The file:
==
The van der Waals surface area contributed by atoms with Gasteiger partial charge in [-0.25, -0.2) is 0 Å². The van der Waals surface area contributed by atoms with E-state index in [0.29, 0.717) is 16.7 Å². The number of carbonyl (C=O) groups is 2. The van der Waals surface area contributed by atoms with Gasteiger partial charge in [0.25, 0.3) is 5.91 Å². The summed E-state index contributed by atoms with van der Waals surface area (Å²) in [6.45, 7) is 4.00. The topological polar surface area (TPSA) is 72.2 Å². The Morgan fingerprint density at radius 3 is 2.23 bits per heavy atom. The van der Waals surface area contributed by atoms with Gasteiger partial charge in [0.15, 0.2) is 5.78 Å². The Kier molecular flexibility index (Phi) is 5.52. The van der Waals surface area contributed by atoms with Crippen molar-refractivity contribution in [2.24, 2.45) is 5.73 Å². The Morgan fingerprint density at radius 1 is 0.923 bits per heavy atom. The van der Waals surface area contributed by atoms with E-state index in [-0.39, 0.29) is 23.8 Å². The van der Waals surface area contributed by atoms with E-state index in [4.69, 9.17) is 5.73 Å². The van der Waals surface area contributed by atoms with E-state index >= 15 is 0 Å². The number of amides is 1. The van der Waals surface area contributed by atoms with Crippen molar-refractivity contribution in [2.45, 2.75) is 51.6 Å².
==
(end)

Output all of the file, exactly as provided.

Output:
The van der Waals surface area contributed by atoms with Gasteiger partial charge in [-0.25, -0.2) is 0 Å². The van der Waals surface area contributed by atoms with E-state index in [0.29, 0.717) is 16.7 Å². The number of carbonyl (C=O) groups is 2. The van der Waals surface area contributed by atoms with Gasteiger partial charge in [0.25, 0.3) is 5.91 Å². The summed E-state index contributed by atoms with van der Waals surface area (Å²) in [6.45, 7) is 4.00. The topological polar surface area (TPSA) is 72.2 Å². The Morgan fingerprint density at radius 3 is 2.23 bits per heavy atom. The van der Waals surface area contributed by atoms with Gasteiger partial charge in [0.15, 0.2) is 5.78 Å². The Kier molecular flexibility index (Phi) is 5.52. The van der Waals surface area contributed by atoms with Crippen molar-refractivity contribution in [2.24, 2.45) is 5.73 Å². The Morgan fingerprint density at radius 1 is 0.923 bits per heavy atom. The van der Waals surface area contributed by atoms with E-state index in [-0.39, 0.29) is 23.8 Å². The van der Waals surface area contributed by atoms with E-state index in [4.69, 9.17) is 5.73 Å². The van der Waals surface area contributed by atoms with E-state index >= 15 is 0 Å². The number of amides is 1. The van der Waals surface area contributed by atoms with Crippen molar-refractivity contribution in [2.45, 2.75) is 51.6 Å².